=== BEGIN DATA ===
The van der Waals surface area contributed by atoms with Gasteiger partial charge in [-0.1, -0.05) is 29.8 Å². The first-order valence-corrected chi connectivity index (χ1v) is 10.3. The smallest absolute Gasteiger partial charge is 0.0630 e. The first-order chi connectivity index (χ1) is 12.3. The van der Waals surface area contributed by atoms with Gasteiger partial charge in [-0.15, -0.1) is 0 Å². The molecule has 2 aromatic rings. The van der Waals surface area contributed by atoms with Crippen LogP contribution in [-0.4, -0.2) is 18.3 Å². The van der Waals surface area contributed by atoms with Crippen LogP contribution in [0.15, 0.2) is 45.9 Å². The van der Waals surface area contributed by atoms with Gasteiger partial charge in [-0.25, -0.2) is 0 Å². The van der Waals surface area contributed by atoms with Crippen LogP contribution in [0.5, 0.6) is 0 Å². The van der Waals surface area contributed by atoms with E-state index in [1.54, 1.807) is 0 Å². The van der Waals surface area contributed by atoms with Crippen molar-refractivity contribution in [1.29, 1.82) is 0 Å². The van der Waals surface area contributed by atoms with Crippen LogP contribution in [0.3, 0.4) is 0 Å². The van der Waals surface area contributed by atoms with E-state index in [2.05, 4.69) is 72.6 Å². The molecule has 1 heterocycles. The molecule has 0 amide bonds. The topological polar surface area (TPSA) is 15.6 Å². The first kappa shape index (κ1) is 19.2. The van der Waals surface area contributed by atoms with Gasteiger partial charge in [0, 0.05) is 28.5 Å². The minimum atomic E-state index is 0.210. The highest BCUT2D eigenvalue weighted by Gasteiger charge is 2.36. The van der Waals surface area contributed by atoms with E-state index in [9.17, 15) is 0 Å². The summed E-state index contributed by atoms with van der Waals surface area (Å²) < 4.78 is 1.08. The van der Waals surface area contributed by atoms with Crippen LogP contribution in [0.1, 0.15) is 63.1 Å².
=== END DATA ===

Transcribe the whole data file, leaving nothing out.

The van der Waals surface area contributed by atoms with Gasteiger partial charge in [-0.1, -0.05) is 29.8 Å². The first-order valence-corrected chi connectivity index (χ1v) is 10.3. The smallest absolute Gasteiger partial charge is 0.0630 e. The first-order chi connectivity index (χ1) is 12.3. The van der Waals surface area contributed by atoms with Gasteiger partial charge in [-0.15, -0.1) is 0 Å². The molecule has 2 aromatic rings. The van der Waals surface area contributed by atoms with Crippen LogP contribution in [-0.4, -0.2) is 18.3 Å². The van der Waals surface area contributed by atoms with Crippen LogP contribution in [0.15, 0.2) is 45.9 Å². The van der Waals surface area contributed by atoms with Gasteiger partial charge in [-0.25, -0.2) is 0 Å². The van der Waals surface area contributed by atoms with Crippen LogP contribution in [0.5, 0.6) is 0 Å². The van der Waals surface area contributed by atoms with E-state index in [1.54, 1.807) is 0 Å². The van der Waals surface area contributed by atoms with Crippen molar-refractivity contribution in [1.29, 1.82) is 0 Å². The van der Waals surface area contributed by atoms with Crippen LogP contribution in [0.3, 0.4) is 0 Å². The van der Waals surface area contributed by atoms with E-state index in [2.05, 4.69) is 72.6 Å². The molecule has 1 heterocycles. The molecule has 0 amide bonds. The topological polar surface area (TPSA) is 15.6 Å². The first kappa shape index (κ1) is 19.2. The van der Waals surface area contributed by atoms with Gasteiger partial charge in [0, 0.05) is 28.5 Å². The minimum atomic E-state index is 0.210. The highest BCUT2D eigenvalue weighted by Gasteiger charge is 2.36. The van der Waals surface area contributed by atoms with E-state index in [9.17, 15) is 0 Å². The summed E-state index contributed by atoms with van der Waals surface area (Å²) < 4.78 is 1.08. The van der Waals surface area contributed by atoms with Crippen LogP contribution in [0.1, 0.15) is 63.1 Å².